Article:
Extracorporeal life support (ECLS) has been used in cardiac surgery since the 1950s and has subsequently been applied to patients outside the operating room (OR) with cardiopulmonary failure.[1] Currently, ECLS means the venoarterial extracorporeal membrane oxygenation (VA ECMO).[2] The indications have been extended so that it has become an invaluable tool in the care of adults and children with severe cardiac and pulmonary dysfunction that are refractory to conventional management.[3] According to the Extracorporeal Life Support Organization registry, ECLS was used in over 86,287 cases in 2016.[4] ECLS is a widely accepted temporary mechanical support and is used as ''rescue therapy'' for emergency and unexpected cardiogenic shock (CS) owing to the ease and rapidity with which it can be applied and its ability to rapidly restore the circulation that supports biventricular and respiratory function.[5] Nonetheless, ECLS is strongly associated with complications such as bleeding, limb ischemia, infection, and thromboembolic events,[6] and the occurrence of these events increases throughout the course of ECLS. In this work, we aim to report the epidemiological profile of patients who underwent ECLS. Then, we will analyze the indications and outcomes of this procedure.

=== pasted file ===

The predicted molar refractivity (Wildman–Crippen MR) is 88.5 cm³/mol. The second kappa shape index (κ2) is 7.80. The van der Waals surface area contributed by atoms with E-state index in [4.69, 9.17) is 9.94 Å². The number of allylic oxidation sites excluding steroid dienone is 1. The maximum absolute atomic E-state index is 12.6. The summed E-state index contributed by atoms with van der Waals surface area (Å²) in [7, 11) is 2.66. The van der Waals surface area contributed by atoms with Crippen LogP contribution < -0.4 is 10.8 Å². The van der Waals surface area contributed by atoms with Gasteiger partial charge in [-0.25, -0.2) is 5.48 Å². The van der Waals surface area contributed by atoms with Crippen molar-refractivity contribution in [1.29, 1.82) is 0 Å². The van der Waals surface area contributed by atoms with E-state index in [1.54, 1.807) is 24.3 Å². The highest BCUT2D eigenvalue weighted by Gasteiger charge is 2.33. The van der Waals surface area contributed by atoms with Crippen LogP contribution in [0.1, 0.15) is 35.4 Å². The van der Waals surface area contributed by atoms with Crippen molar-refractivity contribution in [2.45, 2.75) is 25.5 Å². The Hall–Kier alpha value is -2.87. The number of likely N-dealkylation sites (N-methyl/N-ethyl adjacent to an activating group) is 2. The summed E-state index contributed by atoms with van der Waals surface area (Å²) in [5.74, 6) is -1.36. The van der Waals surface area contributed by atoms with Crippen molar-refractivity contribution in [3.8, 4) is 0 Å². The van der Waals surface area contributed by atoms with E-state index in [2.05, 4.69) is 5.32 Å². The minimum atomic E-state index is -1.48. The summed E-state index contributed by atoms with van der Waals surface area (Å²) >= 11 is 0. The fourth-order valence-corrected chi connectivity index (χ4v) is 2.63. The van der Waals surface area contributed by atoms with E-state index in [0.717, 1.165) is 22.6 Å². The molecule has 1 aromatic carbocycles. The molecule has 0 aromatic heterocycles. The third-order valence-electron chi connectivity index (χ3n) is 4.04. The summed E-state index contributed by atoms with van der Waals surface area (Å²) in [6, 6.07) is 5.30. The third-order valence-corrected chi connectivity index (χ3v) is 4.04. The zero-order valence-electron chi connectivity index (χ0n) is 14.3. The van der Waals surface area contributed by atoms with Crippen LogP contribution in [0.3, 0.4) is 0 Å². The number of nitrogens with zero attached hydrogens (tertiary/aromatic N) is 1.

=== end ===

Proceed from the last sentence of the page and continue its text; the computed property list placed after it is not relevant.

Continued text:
Methods Top


This study shows the indications and in-hospital outcomes of ECLS that have been performed at the University Hospital of Clermont-Ferrand between January 2005 and December 2014.

We used retrospective and descriptive methods based on the database from the Department of Cardiovascular Surgery. Included were all patients who underwent ECLS for left-sided heart or biventricular failure. Those who were suffering from either isolate respiratory failure or isolate right ventricle failure were excluded. CS included hemodynamic parameters such as mean arterial pressure (MAP) 30 mmHg lower than baseline, severe decrease in cardiac index (1.8 L/min), and high filling pressure. Postcardiotomy CS where the shocks that occurred after open heart surgery. The patients who were weaned from ECLS were alive and had no longer ECLS. The procedure was performed at the Intensive Care Unit, in the bed, or OR depending on the emergency. Criteria of weaning were as follows: stable hemodynamic (MAP >60 mmHg without vasoactive drug), pulsating arterial line during 24 h at least, and good oxygen curve. The weaning process started by decreasing the flow (66%) during 10–15 min to get a minimal cardiac output (1–1.5 L/min) and tube clamping during 15–20 min in the OR. Then, we removed if MAP >60 mmHg and left ventricle ejection fraction >25%. We took the number of patients from each year on whom the ELCS procedure was performed and broke down the statistics to show parameters that included age, sex, indication and type of ECLS, duration of hospitalization, and outcomes of the procedures. IBM ® SPSS ® Statistics Version 22 was used to analyze statistics. Means and 95% confidence intervals were calculated.


   Results Top


Overall, in a period of 10 years [Figure 1], 292 patients underwent ECMO. Of these, 161 (76%) were treated with ECLS. The mean age was 54 (±17), ranging from 2 months to 87 years. Male patients represented 73% and females 27%, corresponding to male-to-female ratio of 2.7:1.